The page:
My bucket list is long and varied but right up there was to go to a real, live rodeo. One that wasn’t for tourists but for locals, for professionals. When I found out that we’d be in Santa Fe for the 64th annual rodeo, I was as excited as I’ve been since I heard that Leonard Cohen was coming out of retirement and that I’d gotten tickets to see him in Amsterdam. And that was a few years ago.
It was like being on the set of a western movie with everyone but me in costume. Hats and boots, jeans and piped shirts were the order of the day. I had to remind myself that it was all real. Very real. And that these lads really were cowboys.
This was the final night. Riders had been competing since Wednesday and this was when the best of the best strutted their stuff and went against the clock or the bull or whatever. I hadn’t a clue what was going on. Rodeos are about more than simply staying in the saddle – but more than that I can’t say. What I can say though, is that they’re very patriotic. Very American. At least this one was.
When the American Flag was led out for the opening ceremony and all serving or retired service men and women were asked to stand so that the crowd could show their appreciation, I was a little taken aback. When the MC spoke of how Vietnam Veterans did not get the welcome home they should have received, I was surprised. And when every single man in the fairground doffed his hat and sat/stood in silence at the National Anthem, I was moved to tears.
America gets a bad rap. Were it a person, it would be larger than life, loud, brash, and walk with a swagger. Yet I’m increasingly inclined to believe that what the world mistakes for arrogance is actually national pride, a pride in country that should be mimicked rather than maligned. Okay – maybe the heat was getting to me. That and the heightened levels of testosterone. Whatever. I was in my element.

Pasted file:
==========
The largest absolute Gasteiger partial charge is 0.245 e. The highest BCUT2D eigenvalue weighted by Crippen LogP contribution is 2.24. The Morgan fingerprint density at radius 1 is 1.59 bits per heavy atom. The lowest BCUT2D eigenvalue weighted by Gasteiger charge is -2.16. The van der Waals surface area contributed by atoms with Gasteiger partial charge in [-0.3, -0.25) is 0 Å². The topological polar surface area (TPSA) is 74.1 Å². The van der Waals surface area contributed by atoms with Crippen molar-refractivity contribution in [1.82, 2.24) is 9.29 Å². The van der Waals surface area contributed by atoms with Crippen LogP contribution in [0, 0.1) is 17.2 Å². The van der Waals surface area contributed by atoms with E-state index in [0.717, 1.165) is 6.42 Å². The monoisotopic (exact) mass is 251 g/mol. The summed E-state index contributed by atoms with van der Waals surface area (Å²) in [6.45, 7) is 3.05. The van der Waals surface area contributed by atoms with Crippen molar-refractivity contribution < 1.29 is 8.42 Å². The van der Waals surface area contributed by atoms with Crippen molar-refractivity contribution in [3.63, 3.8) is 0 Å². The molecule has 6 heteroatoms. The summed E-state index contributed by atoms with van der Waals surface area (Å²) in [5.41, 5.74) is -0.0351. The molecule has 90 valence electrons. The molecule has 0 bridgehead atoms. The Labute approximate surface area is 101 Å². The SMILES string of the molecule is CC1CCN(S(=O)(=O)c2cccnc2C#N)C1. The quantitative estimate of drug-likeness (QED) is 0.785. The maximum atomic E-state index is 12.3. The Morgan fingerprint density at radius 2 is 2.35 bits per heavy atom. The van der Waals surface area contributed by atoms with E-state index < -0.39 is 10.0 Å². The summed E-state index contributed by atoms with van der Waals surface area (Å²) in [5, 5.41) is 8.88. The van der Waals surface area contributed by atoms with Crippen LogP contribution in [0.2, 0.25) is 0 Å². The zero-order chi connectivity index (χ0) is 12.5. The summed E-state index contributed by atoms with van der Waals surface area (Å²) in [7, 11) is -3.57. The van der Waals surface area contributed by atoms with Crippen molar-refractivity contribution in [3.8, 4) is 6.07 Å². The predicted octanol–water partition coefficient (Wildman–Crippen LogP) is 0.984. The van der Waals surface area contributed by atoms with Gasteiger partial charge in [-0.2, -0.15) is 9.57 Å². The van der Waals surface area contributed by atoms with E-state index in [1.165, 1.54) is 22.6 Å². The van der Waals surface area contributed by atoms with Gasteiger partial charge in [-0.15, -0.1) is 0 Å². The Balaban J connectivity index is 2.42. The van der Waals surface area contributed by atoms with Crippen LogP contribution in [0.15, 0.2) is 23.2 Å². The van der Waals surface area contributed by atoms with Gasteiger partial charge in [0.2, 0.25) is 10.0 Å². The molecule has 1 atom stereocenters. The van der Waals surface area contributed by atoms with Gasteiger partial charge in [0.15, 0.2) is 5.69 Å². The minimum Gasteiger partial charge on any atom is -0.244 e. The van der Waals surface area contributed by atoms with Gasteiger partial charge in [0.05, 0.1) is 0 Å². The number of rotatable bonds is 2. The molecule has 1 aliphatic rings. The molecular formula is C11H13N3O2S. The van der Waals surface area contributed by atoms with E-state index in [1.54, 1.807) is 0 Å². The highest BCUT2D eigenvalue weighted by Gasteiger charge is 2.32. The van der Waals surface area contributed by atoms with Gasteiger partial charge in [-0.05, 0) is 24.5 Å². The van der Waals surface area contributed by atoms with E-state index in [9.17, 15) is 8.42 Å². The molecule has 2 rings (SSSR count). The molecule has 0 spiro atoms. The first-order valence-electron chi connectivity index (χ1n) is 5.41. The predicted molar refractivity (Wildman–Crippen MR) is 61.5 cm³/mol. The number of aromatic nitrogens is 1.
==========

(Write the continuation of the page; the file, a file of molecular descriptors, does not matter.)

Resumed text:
From the outset, at the Mutton Bustin‘ where kids (boys and girls) start their rodeo careers by riding sheep – bareback, I was enthralled. And from there, it only got better.
The people watching was excellent. And the eavesdropping even better. It was like something you’d see in the movies. First date at the funfair. Awkward silence. Nervous laughter. This was America at its best. Clean. Wholesome. All about family. It seemed that rodeo’ing (is that even a word?) is a sport that spans generations and knows no gender. Women and men rode equally well. Defeat was taken on the chin. If you fell or didn’t land that steer, you simply got up, dusted yourself off, and walked tall to the applause from the crowd who seemed to value the effort more than the outcome.
Texting and using a mobile is nothing out of the ordinary at all. But somehow, in my parcelled mind, cowboys didn’t text. And I have to fess up to being a tad disappointed to see technology rear its ugly head and shatter my rather idyllic illusion. Admittedly, and again in my parcelled mind, cowboys didn’t talk much either – most of my heroes are the tactiturn type – so I was a little disappointed to see that these lads had succumbed to social media.
I read Pam Houston’s Cowboys are my weakness when I was living in California. And that wasn’t today or yesterday. Every time I moved since, I have packed that book with me. I’m not so naive as to believe that today’s twenty-first-century cowboys are of the same ilk as those who roamed the range one hundred years ago, or even fifty. People change. Society changes. But yet, on a hot Saturday evening in Santa Fe, I succumbed once more and lost my heart to a cowboy…or three.